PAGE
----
On May 3rd, 2019, Kamala Harris tweeted:

I'm calling on the DOJ Inspector General to investigate whether the White House improperly ordered or pressured Barr to investigate the president's perceived enemies.

If there is a discussion about whether the President's "perceived enemies" acted outside of the bounds of the law, and subsequently, AG considers investigating them, what could make such a discussion "improper"?

Surely simply being political "enemies" (I assume she meant "opponents") of the President, in itself, is not enough to make any of their actions unrestricted by laws.

Is there a legal standard for what an IG would have to discover to make such a discussion "improper"?

Edit On, May 19th, 2019, Kamala Harris tweeted regarding this issue again:

The president all but confirmed today that he improperly asked the DOJ to prosecute John Kerry.

So, presumably the President has not yet confirmed it. But I still can't understand the word "improper" in this context. Is that the same as "illegal"? "Unethical"? "Not in accordance with the proper procedure"? What type of determination is DOJ Inspector General expected to make in response to her question?

  • I assume IG is supposed to be AG. – user6726 May 5 '19 at 5:02
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    @user6726 IG=inspector general (like in the quoted tweet). AG=attorney general (the person whom Kamala Harris believes to have been pressured). – grovkin May 5 '19 at 5:12
  • @user6726 In the Federal Government, the Inspector General is supposed to be a member of a particular agency who is charged with investigating the agency to which they are attached for any possible violations of procedures and policies. – hszmv May 10 '19 at 13:47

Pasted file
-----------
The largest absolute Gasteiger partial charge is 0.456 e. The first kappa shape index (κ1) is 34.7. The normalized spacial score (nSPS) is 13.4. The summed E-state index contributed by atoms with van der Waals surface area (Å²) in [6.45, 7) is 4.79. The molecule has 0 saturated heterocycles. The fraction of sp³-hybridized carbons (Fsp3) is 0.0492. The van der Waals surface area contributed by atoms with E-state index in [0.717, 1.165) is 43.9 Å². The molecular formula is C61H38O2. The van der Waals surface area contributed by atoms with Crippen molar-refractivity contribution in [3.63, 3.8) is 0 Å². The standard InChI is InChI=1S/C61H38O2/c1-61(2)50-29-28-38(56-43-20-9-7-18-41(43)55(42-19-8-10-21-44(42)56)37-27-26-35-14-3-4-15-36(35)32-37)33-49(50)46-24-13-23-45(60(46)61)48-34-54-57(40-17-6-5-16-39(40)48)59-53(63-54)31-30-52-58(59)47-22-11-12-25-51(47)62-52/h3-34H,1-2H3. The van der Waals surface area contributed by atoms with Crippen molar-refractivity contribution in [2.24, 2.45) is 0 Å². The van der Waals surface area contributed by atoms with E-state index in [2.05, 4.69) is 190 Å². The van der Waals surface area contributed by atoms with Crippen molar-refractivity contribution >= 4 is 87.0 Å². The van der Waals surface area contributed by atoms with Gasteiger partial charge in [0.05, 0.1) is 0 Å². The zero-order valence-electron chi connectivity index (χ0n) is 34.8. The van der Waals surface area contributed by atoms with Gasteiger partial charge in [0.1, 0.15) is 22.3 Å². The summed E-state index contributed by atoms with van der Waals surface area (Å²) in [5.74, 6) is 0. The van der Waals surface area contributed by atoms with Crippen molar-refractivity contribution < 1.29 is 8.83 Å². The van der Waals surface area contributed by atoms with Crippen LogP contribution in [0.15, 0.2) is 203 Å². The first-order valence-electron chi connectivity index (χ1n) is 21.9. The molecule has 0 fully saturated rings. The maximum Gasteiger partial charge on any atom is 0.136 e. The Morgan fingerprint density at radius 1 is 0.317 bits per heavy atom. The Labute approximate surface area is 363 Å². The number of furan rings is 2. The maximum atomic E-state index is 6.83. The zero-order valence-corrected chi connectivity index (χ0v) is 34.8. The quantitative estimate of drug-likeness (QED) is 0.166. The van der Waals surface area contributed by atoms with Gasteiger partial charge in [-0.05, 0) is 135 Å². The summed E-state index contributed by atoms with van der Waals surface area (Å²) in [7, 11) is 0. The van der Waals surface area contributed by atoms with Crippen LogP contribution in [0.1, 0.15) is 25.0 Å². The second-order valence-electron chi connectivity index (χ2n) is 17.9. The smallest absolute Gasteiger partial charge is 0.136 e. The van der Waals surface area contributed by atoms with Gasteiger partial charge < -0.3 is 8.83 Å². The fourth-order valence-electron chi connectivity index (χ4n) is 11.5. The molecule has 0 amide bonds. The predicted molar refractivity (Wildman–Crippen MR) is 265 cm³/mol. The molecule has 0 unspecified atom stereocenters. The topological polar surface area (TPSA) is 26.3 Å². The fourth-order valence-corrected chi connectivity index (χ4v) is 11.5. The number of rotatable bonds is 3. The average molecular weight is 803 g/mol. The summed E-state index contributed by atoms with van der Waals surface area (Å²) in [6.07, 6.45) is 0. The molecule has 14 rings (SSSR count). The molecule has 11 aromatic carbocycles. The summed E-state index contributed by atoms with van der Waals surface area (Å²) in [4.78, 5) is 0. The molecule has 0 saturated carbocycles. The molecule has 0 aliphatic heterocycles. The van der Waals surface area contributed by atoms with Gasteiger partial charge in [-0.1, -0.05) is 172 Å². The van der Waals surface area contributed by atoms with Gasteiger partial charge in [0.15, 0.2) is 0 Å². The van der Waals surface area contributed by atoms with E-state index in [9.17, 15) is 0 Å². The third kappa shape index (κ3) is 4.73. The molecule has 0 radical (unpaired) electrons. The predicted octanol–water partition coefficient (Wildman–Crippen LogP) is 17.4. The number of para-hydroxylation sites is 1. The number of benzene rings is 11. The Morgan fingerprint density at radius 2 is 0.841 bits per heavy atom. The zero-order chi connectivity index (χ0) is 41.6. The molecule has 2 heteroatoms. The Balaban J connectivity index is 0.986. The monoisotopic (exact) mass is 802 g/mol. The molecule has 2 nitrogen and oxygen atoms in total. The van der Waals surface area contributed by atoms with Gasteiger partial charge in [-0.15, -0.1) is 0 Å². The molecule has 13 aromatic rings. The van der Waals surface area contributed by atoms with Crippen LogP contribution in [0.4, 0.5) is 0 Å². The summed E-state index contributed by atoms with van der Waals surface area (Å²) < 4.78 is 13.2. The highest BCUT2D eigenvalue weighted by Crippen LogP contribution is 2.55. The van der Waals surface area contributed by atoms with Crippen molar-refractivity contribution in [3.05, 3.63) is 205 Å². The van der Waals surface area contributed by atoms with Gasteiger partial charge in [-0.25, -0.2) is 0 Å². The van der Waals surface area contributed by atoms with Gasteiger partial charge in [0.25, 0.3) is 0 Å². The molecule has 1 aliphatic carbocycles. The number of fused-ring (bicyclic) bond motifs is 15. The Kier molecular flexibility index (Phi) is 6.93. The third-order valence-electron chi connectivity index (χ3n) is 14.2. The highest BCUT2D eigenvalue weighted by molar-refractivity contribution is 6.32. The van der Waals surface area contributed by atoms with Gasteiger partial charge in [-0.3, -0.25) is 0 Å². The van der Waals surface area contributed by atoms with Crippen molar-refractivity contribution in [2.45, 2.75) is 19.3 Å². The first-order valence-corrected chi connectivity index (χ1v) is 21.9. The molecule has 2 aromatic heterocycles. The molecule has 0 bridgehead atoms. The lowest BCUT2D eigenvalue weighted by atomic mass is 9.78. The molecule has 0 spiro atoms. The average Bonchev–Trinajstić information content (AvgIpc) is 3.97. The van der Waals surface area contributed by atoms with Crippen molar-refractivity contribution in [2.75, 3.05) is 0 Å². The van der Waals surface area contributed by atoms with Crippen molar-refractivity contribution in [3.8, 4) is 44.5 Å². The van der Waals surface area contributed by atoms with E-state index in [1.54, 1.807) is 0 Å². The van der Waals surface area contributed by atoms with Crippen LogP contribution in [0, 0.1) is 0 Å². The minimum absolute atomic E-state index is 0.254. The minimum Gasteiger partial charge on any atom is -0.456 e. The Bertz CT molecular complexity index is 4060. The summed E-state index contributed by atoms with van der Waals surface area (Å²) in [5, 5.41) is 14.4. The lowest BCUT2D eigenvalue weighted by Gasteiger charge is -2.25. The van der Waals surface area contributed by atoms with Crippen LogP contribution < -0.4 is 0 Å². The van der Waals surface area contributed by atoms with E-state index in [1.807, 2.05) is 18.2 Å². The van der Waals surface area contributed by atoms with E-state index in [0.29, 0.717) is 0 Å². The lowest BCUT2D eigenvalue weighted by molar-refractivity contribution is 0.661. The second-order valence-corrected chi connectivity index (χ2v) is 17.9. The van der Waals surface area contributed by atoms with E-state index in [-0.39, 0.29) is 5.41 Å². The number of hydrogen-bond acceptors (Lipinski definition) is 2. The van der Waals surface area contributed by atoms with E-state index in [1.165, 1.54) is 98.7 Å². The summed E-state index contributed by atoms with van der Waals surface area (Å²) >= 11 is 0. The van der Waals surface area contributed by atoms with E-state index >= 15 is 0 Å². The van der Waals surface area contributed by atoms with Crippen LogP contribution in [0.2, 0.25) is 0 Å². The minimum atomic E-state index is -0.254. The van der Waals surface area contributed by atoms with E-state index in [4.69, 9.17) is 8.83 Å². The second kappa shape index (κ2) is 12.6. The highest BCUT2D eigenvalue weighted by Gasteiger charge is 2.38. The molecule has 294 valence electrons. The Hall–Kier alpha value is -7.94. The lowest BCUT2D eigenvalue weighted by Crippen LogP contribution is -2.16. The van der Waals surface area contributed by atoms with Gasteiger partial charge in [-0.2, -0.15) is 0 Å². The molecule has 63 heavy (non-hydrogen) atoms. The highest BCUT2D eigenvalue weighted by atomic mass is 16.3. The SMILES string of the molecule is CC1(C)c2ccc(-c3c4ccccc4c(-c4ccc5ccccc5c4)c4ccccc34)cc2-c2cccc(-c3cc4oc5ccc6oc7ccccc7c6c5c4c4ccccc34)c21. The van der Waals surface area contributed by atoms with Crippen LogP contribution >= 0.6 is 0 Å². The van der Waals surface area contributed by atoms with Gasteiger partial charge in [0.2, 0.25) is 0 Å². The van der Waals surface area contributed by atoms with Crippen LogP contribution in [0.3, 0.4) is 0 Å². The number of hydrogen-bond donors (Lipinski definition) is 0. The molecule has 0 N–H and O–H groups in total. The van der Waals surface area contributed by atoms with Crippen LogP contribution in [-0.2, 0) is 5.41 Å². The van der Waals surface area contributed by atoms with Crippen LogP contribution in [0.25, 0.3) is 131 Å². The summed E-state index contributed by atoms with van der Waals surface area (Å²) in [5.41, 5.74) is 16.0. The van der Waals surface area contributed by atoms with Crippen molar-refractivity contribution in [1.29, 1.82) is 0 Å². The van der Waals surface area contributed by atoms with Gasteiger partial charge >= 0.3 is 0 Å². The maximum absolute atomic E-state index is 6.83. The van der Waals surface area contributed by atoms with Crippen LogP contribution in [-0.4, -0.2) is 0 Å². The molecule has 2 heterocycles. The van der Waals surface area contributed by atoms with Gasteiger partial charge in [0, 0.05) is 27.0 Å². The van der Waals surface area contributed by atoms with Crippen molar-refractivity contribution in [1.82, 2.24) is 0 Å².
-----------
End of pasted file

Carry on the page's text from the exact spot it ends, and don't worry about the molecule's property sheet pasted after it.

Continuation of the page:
So the backstory of this, is that John Kerry has made statements to effect that could be interpreted as violating the Logan Act (the specific accusation is that he had contacted Iranian Government officials with respect to attempting to persuade them into being patient with the United States until Trump is out of office.). As Kerry was not a member of the United States Government at the time he made this discussion, it may count as a U.S. Citizen making unauthorized negotiontions with a foreign power, which is a violation of the Logan Act.

In order to prove these accusations were true, the actual conversation between Trump and Barr needs to be shown to have occurred (Trump has tweeted out policy decisions without discussing the matters with department heads before) and that the conversation had been largely discussing the matter in such a way that it was clear that the charges were... ahem... trumped up... ahem, in order to facilitate a hit job AND Barr was aware of that fact and still looked into the case.

As this request was made on the basis of remarks Kerry made a few months ago, and Trump specified a legitimate law and a potential admission of violation of the law, there doesn't seem to be a lot to go on to support this as an improper investigation. The fact that Donald Trump might be smiling about the though of Kerry being arrested while tweeting about a call for investigation.

If this were the case, should we not then investigate Senator Harris for improperly requesting the DOJ to investigate a perceived political enemy. After all, she is running for the Nomination to run against Trump for President, where Kerry is not (yet).

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  • There is however a constellation of such incidences, and it is possible for individually "acceptable" acts to accumulate into a crime, or, perhaps more accurately in this case, an abuse of power. – zibadawa timmy May 11 '19 at 6:00

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